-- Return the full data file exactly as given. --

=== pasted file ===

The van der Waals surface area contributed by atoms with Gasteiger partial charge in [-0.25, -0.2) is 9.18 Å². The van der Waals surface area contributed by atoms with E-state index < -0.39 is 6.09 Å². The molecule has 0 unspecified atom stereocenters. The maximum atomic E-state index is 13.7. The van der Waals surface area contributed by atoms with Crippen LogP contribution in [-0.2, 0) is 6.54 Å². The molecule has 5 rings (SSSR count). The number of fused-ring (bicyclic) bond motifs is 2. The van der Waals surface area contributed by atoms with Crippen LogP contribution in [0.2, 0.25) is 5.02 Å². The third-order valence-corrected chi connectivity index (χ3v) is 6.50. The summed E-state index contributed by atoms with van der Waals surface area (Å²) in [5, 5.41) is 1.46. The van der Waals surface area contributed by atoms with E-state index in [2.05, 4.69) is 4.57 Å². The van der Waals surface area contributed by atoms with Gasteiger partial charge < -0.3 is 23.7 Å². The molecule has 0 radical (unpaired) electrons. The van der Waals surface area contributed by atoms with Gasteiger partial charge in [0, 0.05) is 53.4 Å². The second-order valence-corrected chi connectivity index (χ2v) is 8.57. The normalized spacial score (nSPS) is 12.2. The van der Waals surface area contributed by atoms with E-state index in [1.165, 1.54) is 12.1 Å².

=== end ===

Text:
The van der Waals surface area contributed by atoms with Gasteiger partial charge in [-0.25, -0.2) is 9.18 Å². The van der Waals surface area contributed by atoms with E-state index < -0.39 is 6.09 Å². The molecule has 0 unspecified atom stereocenters. The maximum atomic E-state index is 13.7. The van der Waals surface area contributed by atoms with Crippen LogP contribution in [-0.2, 0) is 6.54 Å². The molecule has 5 rings (SSSR count). The number of fused-ring (bicyclic) bond motifs is 2. The van der Waals surface area contributed by atoms with Crippen LogP contribution in [0.2, 0.25) is 5.02 Å². The third-order valence-corrected chi connectivity index (χ3v) is 6.50. The summed E-state index contributed by atoms with van der Waals surface area (Å²) in [5, 5.41) is 1.46. The van der Waals surface area contributed by atoms with E-state index in [2.05, 4.69) is 4.57 Å². The van der Waals surface area contributed by atoms with Gasteiger partial charge < -0.3 is 23.7 Å². The molecule has 0 radical (unpaired) electrons. The van der Waals surface area contributed by atoms with Gasteiger partial charge in [0, 0.05) is 53.4 Å². The second-order valence-corrected chi connectivity index (χ2v) is 8.57. The normalized spacial score (nSPS) is 12.2. The van der Waals surface area contributed by atoms with E-state index in [1.165, 1.54) is 12.1 Å².